At last I have a few minutes to sit down and regale you all with a summary of what I got in my last box. This weekend was enormously busy, and frankly, I could use a weekend to recover after my weekend! But back to the goodies. This box was my first with my new CSA, Live Earth Farm, and what a box it was! I was--and still am--flush with delicious fruits and veggies. It's actually a little overwhelming. In my box I found:
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Monday, July 7, 2008
- Three baskets of Blenheim apricots, mostly eaten out of hand. Some, though, were grilled to soft, drippy goodness for dessert on Friday.
- Three baskets of delicious strawberries, which have already disappeared.
- A half-pint basket of pale salmon-colored raspberries.
- Two broccoli crowns.
- Two baby bok choy.
- Three 6-7" cucumbers.
- Summer squash: two varieties, one a pale green, striped, and ridged baby zucchini and the other a shorter, squatter, smoother squash with similar coloration. I got a few of each--they were excellent marinated and grilled on Friday evening, and will be again on my sandwich at lunch today.
- Kale: not the bumpy dinosaur kale that I'm used to seeing but smooth and rather like an overgrown oak leaf, green foliage with purple ribs/stems.
- Lettuce: four enormous, beautiful heads of lettuce that I've been enjoying in salads and on sandwiches.
- New red potatoes, about 2-3 pounds. Stellar in a not-potato-salad (potato salad with a garlicky, lemony, mustardy vinaigrette instead of mayonnaise) with haricots verts from Katie's mom's garden.
- Dill: honestly, I think they just pulled up the plant and lopped off the roots. It's several stalks about three feet tall--a bundle as big around as a 1-pound bundle of asparagus. Some of it got chopped up and put into the not-potato-salad, but I'm at a bit of a loss as to what to do with the rest of it.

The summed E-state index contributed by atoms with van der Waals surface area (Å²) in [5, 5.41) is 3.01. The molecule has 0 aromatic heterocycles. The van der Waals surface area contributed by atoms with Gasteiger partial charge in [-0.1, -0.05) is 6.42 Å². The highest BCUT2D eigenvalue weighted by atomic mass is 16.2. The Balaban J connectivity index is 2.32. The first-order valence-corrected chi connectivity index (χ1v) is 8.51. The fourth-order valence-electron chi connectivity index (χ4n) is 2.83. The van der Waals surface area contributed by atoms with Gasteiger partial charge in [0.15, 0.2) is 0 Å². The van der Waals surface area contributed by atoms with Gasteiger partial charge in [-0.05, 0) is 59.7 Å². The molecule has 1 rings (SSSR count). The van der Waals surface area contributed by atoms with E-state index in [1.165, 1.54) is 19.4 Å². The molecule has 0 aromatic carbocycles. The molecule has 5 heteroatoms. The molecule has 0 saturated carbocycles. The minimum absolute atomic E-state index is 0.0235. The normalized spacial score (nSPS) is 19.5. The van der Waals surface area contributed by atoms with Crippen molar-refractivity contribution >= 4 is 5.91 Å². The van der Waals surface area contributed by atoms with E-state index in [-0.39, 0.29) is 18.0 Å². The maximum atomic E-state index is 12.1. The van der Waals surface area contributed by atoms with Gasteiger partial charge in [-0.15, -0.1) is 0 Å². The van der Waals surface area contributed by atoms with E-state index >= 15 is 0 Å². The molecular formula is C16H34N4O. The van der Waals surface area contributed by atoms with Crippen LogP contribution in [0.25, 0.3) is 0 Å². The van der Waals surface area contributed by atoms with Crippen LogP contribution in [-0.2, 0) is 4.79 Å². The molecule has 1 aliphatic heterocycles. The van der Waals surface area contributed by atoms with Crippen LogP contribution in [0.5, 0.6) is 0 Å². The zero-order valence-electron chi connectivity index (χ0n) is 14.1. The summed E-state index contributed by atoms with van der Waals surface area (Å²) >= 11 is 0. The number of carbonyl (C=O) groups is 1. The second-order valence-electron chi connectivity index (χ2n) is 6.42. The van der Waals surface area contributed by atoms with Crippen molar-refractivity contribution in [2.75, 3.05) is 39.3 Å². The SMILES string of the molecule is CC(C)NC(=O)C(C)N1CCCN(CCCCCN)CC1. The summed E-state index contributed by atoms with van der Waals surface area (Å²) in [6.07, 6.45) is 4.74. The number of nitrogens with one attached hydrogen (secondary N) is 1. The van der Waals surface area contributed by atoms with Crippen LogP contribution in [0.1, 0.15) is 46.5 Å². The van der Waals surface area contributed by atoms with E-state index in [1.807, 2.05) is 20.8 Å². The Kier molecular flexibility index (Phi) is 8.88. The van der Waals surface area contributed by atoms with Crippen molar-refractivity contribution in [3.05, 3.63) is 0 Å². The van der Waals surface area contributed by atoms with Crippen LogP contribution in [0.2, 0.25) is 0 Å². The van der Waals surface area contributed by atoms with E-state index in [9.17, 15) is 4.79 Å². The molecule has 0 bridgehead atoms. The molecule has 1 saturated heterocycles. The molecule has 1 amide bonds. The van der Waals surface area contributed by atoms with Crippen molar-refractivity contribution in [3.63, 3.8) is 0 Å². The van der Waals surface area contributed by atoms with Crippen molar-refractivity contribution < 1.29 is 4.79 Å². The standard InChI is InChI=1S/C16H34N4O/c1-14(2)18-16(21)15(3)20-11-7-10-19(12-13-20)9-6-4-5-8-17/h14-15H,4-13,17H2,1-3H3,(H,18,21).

- Purslane! I had never heard of such a thing, except that I grew up picking it as a weed in my parents' garden. It grows wild around here, and apparently it's excellent in salads or soups. It's a succulent, very crisp and juicy, and has a tart, grassy flavor that's strongly reminiscent of lemons. Apparently it's very high in vitamins, and has more omega-3s than any other land-based leafy plant.
Like I said, a little overwhelming. It is, as you can imagine, a bit much for one person to manage. I have a "family share" because they didn't have any openings for small shares, but I'm considering asking them to pack me a small share and donate the extra to the charity where they send extra produce each week. In the meantime, I'm going to do my best to get through the rest of my veggies before I pick up the next box on Thursday evening. I have everything planned out... hopefully it will work.
I hope everyone stateside had a great Fourth, and that our expat regular (*waves at Bee*) had a lovely weekend even without the holiday. It was a packed schedule here, but almost all of it most enjoyable. Friday had me at work for a little while in the morning (thus the "almost") and then cooking up a storm in the afternoon. Our feast included the aforementioned not-potato-salad and grilled zucchini, apricots, and mixed sausages on rolls. I also fashioned some bellini-style drinks out of Blenheim apricot puree and some cava that I'd been keeping on hand for when the Suitor finished something that has been a source of much stress over the last several weeks (months, even).
In between work and cooking I stopped by my parents' place to show my mom the purslane (she was curious) and pick some Meyer lemons. As usual, I came home with some extra goodies--in this case, about four cups of olallieberries that my mom and sister #2 had picked coastside the previous day, three of the first white peaches from my mom's tree, and a few apricots (Blenheims, naturally) from another tree. We also munched on raspberries that we picked on the way out to the trees. It was a thoroughly fruitful day.
Labels: Locavore living